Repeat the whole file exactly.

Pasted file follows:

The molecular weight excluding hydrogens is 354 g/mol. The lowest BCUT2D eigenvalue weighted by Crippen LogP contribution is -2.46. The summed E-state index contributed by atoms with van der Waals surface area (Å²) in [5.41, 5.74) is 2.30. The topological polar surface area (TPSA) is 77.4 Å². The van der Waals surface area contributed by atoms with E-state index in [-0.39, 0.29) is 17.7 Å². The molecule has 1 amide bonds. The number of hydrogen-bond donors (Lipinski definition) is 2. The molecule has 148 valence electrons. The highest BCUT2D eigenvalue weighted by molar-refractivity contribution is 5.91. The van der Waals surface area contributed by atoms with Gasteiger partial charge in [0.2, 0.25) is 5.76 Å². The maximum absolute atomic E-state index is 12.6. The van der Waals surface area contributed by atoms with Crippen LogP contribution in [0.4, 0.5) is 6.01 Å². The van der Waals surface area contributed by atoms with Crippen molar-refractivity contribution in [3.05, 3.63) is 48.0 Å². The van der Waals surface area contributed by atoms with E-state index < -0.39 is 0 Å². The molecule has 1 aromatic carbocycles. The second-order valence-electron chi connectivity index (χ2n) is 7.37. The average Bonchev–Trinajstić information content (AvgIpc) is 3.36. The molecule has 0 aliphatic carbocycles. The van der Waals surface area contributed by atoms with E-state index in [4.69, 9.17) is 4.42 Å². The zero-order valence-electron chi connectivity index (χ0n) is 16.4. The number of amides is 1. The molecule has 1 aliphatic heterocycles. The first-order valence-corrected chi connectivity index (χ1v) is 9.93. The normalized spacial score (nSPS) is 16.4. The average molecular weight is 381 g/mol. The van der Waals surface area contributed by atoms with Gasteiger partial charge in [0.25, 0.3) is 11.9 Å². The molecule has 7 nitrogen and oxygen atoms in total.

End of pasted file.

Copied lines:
The molecular weight excluding hydrogens is 354 g/mol. The lowest BCUT2D eigenvalue weighted by Crippen LogP contribution is -2.46. The summed E-state index contributed by atoms with van der Waals surface area (Å²) in [5.41, 5.74) is 2.30. The topological polar surface area (TPSA) is 77.4 Å². The van der Waals surface area contributed by atoms with E-state index in [-0.39, 0.29) is 17.7 Å². The molecule has 1 amide bonds. The number of hydrogen-bond donors (Lipinski definition) is 2. The molecule has 148 valence electrons. The highest BCUT2D eigenvalue weighted by molar-refractivity contribution is 5.91. The van der Waals surface area contributed by atoms with Gasteiger partial charge in [0.2, 0.25) is 5.76 Å². The maximum absolute atomic E-state index is 12.6. The van der Waals surface area contributed by atoms with Crippen LogP contribution in [0.4, 0.5) is 6.01 Å². The van der Waals surface area contributed by atoms with Crippen molar-refractivity contribution in [3.05, 3.63) is 48.0 Å². The van der Waals surface area contributed by atoms with E-state index < -0.39 is 0 Å². The molecule has 1 aromatic carbocycles. The second-order valence-electron chi connectivity index (χ2n) is 7.37. The average Bonchev–Trinajstić information content (AvgIpc) is 3.36. The molecule has 0 aliphatic carbocycles. The van der Waals surface area contributed by atoms with E-state index in [4.69, 9.17) is 4.42 Å². The zero-order valence-electron chi connectivity index (χ0n) is 16.4. The number of amides is 1. The molecule has 1 aliphatic heterocycles. The first-order valence-corrected chi connectivity index (χ1v) is 9.93. The normalized spacial score (nSPS) is 16.4. The average molecular weight is 381 g/mol. The van der Waals surface area contributed by atoms with Gasteiger partial charge in [0.25, 0.3) is 11.9 Å². The molecule has 7 nitrogen and oxygen atoms in total.